Lord Phillips of Sudbury: My Lords, I am also grateful to the Minister for giving way, and for the intervention by the noble Lord, Lord Carlisle. Is the Minister seriously telling the House, and if so is it on the authority of those who advise him on legal matters, that a person—or indeed many people—coming and

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going to a village pub at 3 a.m. in a perfectly normal way will in respect of any of them constitute a private or public nuisance? I can assure him, not merely from long practice as a lawyer who has dealt with these matters, but as someone who has looked at eight of the standard textbooks, that that use, that behaviour, does not remotely constitute on the part of any of those individuals a public or a private nuisance.

Lord McIntosh of Haringey: My Lords, there are two answers to that point. I thought I had made both of them in my original speech. The first—which the noble Lord, Lord Phillips, does not give any credit to, and I understand his position, when he says that guidance is not strong enough to protect the public in this case—is that we are talking about statutory guidance that has the authority of Parliament and has to be approved by Parliament. I have given the undertaking that the statutory guidance which will follow the passage of the Bill will cover the points made in the original amendment in this House. The noble Baroness, Lady Buscombe, read out the wording of Clause 5(2)(c). I cannot give her an absolute guarantee that that precise wording will be introduced into the statutory guidance, because the wording is always a matter—the noble Baroness is a lawyer and I am not—for parliamentary counsel, and departmental lawyers will undoubtedly wish to pick that wording to pieces. However, I can give her the absolute assurance that the wording that will appear in the statutory guidance will reflect the spirit of the amendment that was carried in this House.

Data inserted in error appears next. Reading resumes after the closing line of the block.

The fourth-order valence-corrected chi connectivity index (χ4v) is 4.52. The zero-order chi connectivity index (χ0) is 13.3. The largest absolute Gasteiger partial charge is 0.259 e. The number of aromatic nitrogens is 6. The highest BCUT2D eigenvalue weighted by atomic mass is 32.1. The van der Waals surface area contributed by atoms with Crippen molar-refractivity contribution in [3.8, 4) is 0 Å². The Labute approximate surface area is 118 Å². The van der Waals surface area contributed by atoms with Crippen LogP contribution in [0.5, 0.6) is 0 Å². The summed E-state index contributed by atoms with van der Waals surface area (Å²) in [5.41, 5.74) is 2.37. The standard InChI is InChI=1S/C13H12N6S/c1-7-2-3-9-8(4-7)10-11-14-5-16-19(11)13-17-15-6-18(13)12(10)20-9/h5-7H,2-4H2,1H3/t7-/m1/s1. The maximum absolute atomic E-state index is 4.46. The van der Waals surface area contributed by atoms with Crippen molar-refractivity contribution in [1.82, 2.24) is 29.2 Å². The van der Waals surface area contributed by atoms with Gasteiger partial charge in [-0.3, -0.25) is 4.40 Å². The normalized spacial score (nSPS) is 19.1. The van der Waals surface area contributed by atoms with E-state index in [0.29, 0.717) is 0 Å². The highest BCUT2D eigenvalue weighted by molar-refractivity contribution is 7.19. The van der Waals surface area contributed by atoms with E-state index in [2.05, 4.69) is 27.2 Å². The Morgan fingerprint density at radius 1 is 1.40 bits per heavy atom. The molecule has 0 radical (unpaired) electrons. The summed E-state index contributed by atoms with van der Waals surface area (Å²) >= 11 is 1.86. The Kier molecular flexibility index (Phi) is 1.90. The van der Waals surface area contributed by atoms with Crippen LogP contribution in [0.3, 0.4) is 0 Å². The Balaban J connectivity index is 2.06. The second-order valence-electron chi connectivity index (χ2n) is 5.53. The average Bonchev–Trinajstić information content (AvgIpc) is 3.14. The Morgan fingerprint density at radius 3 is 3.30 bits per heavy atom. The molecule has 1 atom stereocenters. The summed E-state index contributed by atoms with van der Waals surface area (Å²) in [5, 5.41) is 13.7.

Baroness Oppenheim-Barnes: My Lords, on that point, can the Minister tell the House how Mr and Mrs Bloggs, living in a house and suffering from intimate noise—either by cars or loud music—from time to time are going to find a lawyer, legal aid or a means of pursuing their case? Someone will say that this is new legislation, that the statutory guidance is not very clear and that they cannot therefore recommend legal aid or whatever. Has the Minister taken into account that factor—the way that the individual will be faced with the problem and an undermined amenity as a result?

Lord McIntosh of Haringey: My Lords, these are intractable matters and are much wider than the issues presented by the Bill. There are difficulties. What does one do about a district nurse, for example, who returns from a night call and who has to slam her car door? These are not matters for licensing legislation. If there are faults with the wider legislation, then let us address those issues. However,—

Lord Phillips of Sudbury: My Lords,—